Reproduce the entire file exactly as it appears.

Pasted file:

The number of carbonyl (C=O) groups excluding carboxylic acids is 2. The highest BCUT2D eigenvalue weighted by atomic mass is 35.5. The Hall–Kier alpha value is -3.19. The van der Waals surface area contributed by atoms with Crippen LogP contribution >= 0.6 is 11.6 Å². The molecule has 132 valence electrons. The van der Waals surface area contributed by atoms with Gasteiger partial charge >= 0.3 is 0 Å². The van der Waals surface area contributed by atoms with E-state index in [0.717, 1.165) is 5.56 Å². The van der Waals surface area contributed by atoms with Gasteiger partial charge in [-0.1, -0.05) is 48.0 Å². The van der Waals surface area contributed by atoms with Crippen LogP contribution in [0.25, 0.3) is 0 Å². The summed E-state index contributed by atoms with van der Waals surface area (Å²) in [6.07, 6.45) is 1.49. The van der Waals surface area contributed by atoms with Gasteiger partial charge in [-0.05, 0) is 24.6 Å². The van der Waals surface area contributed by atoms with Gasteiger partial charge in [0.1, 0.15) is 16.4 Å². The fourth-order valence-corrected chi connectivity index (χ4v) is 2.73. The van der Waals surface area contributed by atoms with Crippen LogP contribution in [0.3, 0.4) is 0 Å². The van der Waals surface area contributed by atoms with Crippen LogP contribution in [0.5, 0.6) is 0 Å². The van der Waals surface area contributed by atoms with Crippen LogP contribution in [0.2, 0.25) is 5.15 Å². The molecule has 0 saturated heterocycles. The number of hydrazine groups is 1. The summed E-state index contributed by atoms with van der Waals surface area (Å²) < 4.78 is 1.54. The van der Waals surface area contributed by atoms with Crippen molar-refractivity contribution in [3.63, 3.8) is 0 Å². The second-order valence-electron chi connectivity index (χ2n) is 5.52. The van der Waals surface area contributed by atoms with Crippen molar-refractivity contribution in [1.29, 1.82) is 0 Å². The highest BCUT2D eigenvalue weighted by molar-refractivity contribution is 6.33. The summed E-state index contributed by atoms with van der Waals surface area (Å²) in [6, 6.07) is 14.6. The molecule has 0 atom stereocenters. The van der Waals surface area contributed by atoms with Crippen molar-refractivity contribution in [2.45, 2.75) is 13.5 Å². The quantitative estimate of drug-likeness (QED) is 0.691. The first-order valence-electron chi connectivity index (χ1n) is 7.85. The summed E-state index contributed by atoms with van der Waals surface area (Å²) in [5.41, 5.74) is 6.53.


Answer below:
The number of carbonyl (C=O) groups excluding carboxylic acids is 2. The highest BCUT2D eigenvalue weighted by atomic mass is 35.5. The Hall–Kier alpha value is -3.19. The van der Waals surface area contributed by atoms with Crippen LogP contribution >= 0.6 is 11.6 Å². The molecule has 132 valence electrons. The van der Waals surface area contributed by atoms with Gasteiger partial charge >= 0.3 is 0 Å². The van der Waals surface area contributed by atoms with E-state index in [0.717, 1.165) is 5.56 Å². The van der Waals surface area contributed by atoms with Gasteiger partial charge in [-0.1, -0.05) is 48.0 Å². The van der Waals surface area contributed by atoms with Crippen LogP contribution in [0.25, 0.3) is 0 Å². The summed E-state index contributed by atoms with van der Waals surface area (Å²) in [6.07, 6.45) is 1.49. The van der Waals surface area contributed by atoms with Gasteiger partial charge in [-0.05, 0) is 24.6 Å². The van der Waals surface area contributed by atoms with Gasteiger partial charge in [0.1, 0.15) is 16.4 Å². The fourth-order valence-corrected chi connectivity index (χ4v) is 2.73. The van der Waals surface area contributed by atoms with Crippen LogP contribution in [0.3, 0.4) is 0 Å². The van der Waals surface area contributed by atoms with Crippen LogP contribution in [0.5, 0.6) is 0 Å². The van der Waals surface area contributed by atoms with Crippen LogP contribution in [0.2, 0.25) is 5.15 Å². The molecule has 0 saturated heterocycles. The number of hydrazine groups is 1. The summed E-state index contributed by atoms with van der Waals surface area (Å²) < 4.78 is 1.54. The van der Waals surface area contributed by atoms with Crippen molar-refractivity contribution in [3.63, 3.8) is 0 Å². The second-order valence-electron chi connectivity index (χ2n) is 5.52. The van der Waals surface area contributed by atoms with Crippen molar-refractivity contribution in [1.29, 1.82) is 0 Å². The highest BCUT2D eigenvalue weighted by molar-refractivity contribution is 6.33. The summed E-state index contributed by atoms with van der Waals surface area (Å²) in [6, 6.07) is 14.6. The molecule has 0 atom stereocenters. The van der Waals surface area contributed by atoms with Crippen molar-refractivity contribution in [2.45, 2.75) is 13.5 Å². The quantitative estimate of drug-likeness (QED) is 0.691. The first-order valence-electron chi connectivity index (χ1n) is 7.85. The summed E-state index contributed by atoms with van der Waals surface area (Å²) in [5.41, 5.74) is 6.53.